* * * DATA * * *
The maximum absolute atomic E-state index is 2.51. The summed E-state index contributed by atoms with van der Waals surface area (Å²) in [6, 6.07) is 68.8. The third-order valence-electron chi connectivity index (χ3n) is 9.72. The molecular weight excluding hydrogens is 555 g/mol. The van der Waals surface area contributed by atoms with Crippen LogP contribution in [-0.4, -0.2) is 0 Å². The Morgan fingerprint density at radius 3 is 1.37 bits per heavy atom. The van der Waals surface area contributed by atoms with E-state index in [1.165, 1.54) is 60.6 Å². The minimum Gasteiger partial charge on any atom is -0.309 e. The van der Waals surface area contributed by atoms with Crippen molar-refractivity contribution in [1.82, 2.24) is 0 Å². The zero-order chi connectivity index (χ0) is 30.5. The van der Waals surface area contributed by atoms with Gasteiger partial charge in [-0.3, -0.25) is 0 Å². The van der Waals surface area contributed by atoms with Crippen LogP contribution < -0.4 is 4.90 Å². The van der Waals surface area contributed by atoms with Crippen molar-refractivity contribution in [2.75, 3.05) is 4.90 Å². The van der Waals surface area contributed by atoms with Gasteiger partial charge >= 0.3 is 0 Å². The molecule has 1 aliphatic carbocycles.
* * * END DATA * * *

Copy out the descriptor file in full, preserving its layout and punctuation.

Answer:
The maximum absolute atomic E-state index is 2.51. The summed E-state index contributed by atoms with van der Waals surface area (Å²) in [6, 6.07) is 68.8. The third-order valence-electron chi connectivity index (χ3n) is 9.72. The molecular weight excluding hydrogens is 555 g/mol. The van der Waals surface area contributed by atoms with Crippen LogP contribution in [-0.4, -0.2) is 0 Å². The Morgan fingerprint density at radius 3 is 1.37 bits per heavy atom. The van der Waals surface area contributed by atoms with E-state index in [1.165, 1.54) is 60.6 Å². The minimum Gasteiger partial charge on any atom is -0.309 e. The van der Waals surface area contributed by atoms with Crippen molar-refractivity contribution in [1.82, 2.24) is 0 Å². The zero-order chi connectivity index (χ0) is 30.5. The van der Waals surface area contributed by atoms with Gasteiger partial charge in [-0.3, -0.25) is 0 Å². The van der Waals surface area contributed by atoms with Crippen LogP contribution < -0.4 is 4.90 Å². The van der Waals surface area contributed by atoms with Crippen molar-refractivity contribution in [2.75, 3.05) is 4.90 Å². The van der Waals surface area contributed by atoms with Gasteiger partial charge >= 0.3 is 0 Å². The molecule has 1 aliphatic carbocycles.